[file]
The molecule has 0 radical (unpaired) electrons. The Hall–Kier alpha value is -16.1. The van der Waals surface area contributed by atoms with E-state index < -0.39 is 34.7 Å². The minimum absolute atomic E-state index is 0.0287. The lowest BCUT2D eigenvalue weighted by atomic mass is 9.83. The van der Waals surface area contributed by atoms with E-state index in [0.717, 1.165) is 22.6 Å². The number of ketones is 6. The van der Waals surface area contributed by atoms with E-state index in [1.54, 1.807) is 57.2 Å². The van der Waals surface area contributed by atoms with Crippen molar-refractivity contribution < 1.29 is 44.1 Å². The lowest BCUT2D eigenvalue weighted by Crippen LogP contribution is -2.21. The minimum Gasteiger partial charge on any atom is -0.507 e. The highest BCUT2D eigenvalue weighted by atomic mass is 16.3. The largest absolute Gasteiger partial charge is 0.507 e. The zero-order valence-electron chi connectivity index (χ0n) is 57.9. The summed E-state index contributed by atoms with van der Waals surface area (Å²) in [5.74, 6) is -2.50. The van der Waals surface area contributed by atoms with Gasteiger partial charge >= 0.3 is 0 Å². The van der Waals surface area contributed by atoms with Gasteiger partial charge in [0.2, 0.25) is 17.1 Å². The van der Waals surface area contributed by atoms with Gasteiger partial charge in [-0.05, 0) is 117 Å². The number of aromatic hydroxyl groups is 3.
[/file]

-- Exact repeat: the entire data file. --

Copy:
The molecule has 0 radical (unpaired) electrons. The Hall–Kier alpha value is -16.1. The van der Waals surface area contributed by atoms with E-state index < -0.39 is 34.7 Å². The minimum absolute atomic E-state index is 0.0287. The lowest BCUT2D eigenvalue weighted by atomic mass is 9.83. The van der Waals surface area contributed by atoms with E-state index in [0.717, 1.165) is 22.6 Å². The number of ketones is 6. The van der Waals surface area contributed by atoms with E-state index in [1.54, 1.807) is 57.2 Å². The van der Waals surface area contributed by atoms with Crippen molar-refractivity contribution < 1.29 is 44.1 Å². The lowest BCUT2D eigenvalue weighted by Crippen LogP contribution is -2.21. The minimum Gasteiger partial charge on any atom is -0.507 e. The highest BCUT2D eigenvalue weighted by atomic mass is 16.3. The largest absolute Gasteiger partial charge is 0.507 e. The zero-order valence-electron chi connectivity index (χ0n) is 57.9. The summed E-state index contributed by atoms with van der Waals surface area (Å²) in [5.74, 6) is -2.50. The van der Waals surface area contributed by atoms with Gasteiger partial charge >= 0.3 is 0 Å². The van der Waals surface area contributed by atoms with Gasteiger partial charge in [0.2, 0.25) is 17.1 Å². The van der Waals surface area contributed by atoms with Gasteiger partial charge in [-0.05, 0) is 117 Å². The number of aromatic hydroxyl groups is 3.